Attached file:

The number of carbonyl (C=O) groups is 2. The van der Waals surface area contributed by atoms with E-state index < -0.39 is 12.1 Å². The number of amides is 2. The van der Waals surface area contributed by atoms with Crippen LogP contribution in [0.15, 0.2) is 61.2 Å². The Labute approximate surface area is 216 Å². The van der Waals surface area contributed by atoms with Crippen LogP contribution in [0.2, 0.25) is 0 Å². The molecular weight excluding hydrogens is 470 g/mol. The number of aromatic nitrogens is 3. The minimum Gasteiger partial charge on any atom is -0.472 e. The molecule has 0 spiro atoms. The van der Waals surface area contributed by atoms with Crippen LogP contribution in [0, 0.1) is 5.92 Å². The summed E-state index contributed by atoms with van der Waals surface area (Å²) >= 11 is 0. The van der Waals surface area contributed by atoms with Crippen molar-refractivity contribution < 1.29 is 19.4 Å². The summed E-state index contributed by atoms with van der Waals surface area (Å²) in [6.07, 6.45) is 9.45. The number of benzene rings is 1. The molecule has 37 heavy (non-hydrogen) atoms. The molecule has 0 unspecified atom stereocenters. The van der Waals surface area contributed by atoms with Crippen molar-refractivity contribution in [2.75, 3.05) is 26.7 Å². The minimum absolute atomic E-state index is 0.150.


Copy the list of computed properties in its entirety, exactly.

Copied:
The number of carbonyl (C=O) groups is 2. The van der Waals surface area contributed by atoms with E-state index < -0.39 is 12.1 Å². The number of amides is 2. The van der Waals surface area contributed by atoms with Crippen LogP contribution in [0.15, 0.2) is 61.2 Å². The Labute approximate surface area is 216 Å². The van der Waals surface area contributed by atoms with Crippen LogP contribution in [0.2, 0.25) is 0 Å². The molecular weight excluding hydrogens is 470 g/mol. The number of aromatic nitrogens is 3. The minimum Gasteiger partial charge on any atom is -0.472 e. The molecule has 0 spiro atoms. The van der Waals surface area contributed by atoms with Crippen LogP contribution in [0, 0.1) is 5.92 Å². The summed E-state index contributed by atoms with van der Waals surface area (Å²) >= 11 is 0. The van der Waals surface area contributed by atoms with Crippen molar-refractivity contribution < 1.29 is 19.4 Å². The summed E-state index contributed by atoms with van der Waals surface area (Å²) in [6.07, 6.45) is 9.45. The number of benzene rings is 1. The molecule has 37 heavy (non-hydrogen) atoms. The molecule has 0 unspecified atom stereocenters. The van der Waals surface area contributed by atoms with Crippen molar-refractivity contribution in [2.75, 3.05) is 26.7 Å². The minimum absolute atomic E-state index is 0.150.